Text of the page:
U.S. Rep. Jim McGovern said immigrants with temporary protections were perhaps the most law-abiding people in the country, noting that they must routinely undergo background checks.
“I wonder how many people in the Trump administration cabinet could pass a background check,” McGovern said, prompting chuckles from Democrats beside him. “But these people do every 18 months.”
McGovern, D-Worcester, was referring to recipients of Temporary Protected Status, a humanitarian program for foreign nationals from certain embattled countries. Those recipients are registered with the federal government and have to renew their background checks every 18 months.
“These are people we should value in our community," he added Monday afternoon as he joined immigrants and politicians at Boston City Hall Plaza. "We should celebrate their presence here in our community.”
McGovern joined U.S. Sen. Ed Markey, Rep. Katherine Clark and Boston Mayor Marty Walsh, all Democrats, to voice their support of the American Dream and Promise Act of 2019.
The bill, introduced by House Democrats last week, offers legal permanent residency for TPS holders and those with Deferred Enforced Departure, as well as “conditional residency” to Dreamers, young undocumented immigrants who entered the country as children.
More than 30,000 immigrants in Massachusetts stand to benefit from the bill if it passes Congress. The Bay State is home to at least 12,000 TPS recipients, mostly from El Salvador and Haiti. Massachusetts has more than 5,000 Dreamers under Deferred Action for Childhood Arrivals, an Obama-era program that protects them from deportation, as well as an estimated 13,000 Dreamers who don’t have DACA.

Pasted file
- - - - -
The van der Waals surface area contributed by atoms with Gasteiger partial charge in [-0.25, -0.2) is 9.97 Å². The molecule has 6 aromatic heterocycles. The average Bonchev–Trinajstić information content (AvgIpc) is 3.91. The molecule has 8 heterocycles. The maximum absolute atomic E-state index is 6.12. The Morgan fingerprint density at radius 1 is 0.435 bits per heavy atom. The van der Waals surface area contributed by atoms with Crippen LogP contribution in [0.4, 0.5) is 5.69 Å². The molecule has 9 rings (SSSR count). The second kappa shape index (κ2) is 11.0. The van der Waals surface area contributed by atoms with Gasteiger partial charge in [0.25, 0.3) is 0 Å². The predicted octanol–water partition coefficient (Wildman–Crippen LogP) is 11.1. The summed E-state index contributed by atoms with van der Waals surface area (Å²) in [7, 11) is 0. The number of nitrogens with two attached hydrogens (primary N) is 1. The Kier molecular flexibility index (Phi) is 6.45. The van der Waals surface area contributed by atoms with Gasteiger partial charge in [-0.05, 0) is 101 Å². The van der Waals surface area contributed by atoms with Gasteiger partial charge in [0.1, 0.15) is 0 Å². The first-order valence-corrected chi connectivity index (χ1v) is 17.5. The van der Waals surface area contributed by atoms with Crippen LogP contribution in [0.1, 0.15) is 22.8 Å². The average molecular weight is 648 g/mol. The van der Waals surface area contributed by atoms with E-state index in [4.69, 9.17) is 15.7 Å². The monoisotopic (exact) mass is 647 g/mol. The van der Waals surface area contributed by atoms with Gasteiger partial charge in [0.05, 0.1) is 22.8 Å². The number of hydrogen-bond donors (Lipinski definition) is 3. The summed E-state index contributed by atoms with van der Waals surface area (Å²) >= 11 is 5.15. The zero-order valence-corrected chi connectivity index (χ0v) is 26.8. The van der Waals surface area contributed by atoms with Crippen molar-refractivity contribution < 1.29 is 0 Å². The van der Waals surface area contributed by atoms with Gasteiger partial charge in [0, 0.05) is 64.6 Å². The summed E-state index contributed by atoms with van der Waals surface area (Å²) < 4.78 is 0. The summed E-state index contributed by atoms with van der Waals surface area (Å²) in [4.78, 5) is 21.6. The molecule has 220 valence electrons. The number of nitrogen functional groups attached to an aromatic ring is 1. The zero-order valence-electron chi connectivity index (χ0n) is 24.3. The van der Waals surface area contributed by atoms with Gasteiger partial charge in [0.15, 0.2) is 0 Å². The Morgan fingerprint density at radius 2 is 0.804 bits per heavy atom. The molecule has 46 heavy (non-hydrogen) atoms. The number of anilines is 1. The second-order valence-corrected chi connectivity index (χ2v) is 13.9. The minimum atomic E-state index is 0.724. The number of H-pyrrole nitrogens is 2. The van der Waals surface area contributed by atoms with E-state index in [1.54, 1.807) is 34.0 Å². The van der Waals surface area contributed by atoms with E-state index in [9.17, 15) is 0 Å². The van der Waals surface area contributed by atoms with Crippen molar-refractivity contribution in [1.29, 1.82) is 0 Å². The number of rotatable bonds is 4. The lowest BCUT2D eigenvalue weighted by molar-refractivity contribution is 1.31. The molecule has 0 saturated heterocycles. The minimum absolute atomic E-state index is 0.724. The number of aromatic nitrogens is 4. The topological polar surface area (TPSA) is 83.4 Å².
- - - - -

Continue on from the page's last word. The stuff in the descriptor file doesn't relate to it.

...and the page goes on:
McGovern’s comments come as special counsel Robert Mueller investigates whether the Trump campaign coordinated with Russia and whether President Donald Trump obstructed the investigation. Prosecutors in New York say in a separate case that Trump directed his personal lawyer, Michael Cohen, to make illegal hush-money payments to two women to prevent possible sex scandals from surfacing during his 2016 presidential campaign.
More than a year ago, Trump’s national security advisor, Michael Flynn, pleaded guilty to lying to the FBI over his communications with Russia officials.
Trump maintains his innocence and recently touted the results of a Suffolk/USA Today poll about the Mueller investigation, though some experts have taken issue with the wording of the question, according to CNBC.
Walsh said 20 percent of Boston residents were born outside of the U.S., touting the city as a safe, strong community. He called the latest iteration of the Dream Act a bill that offers “solutions, not scapegoats.”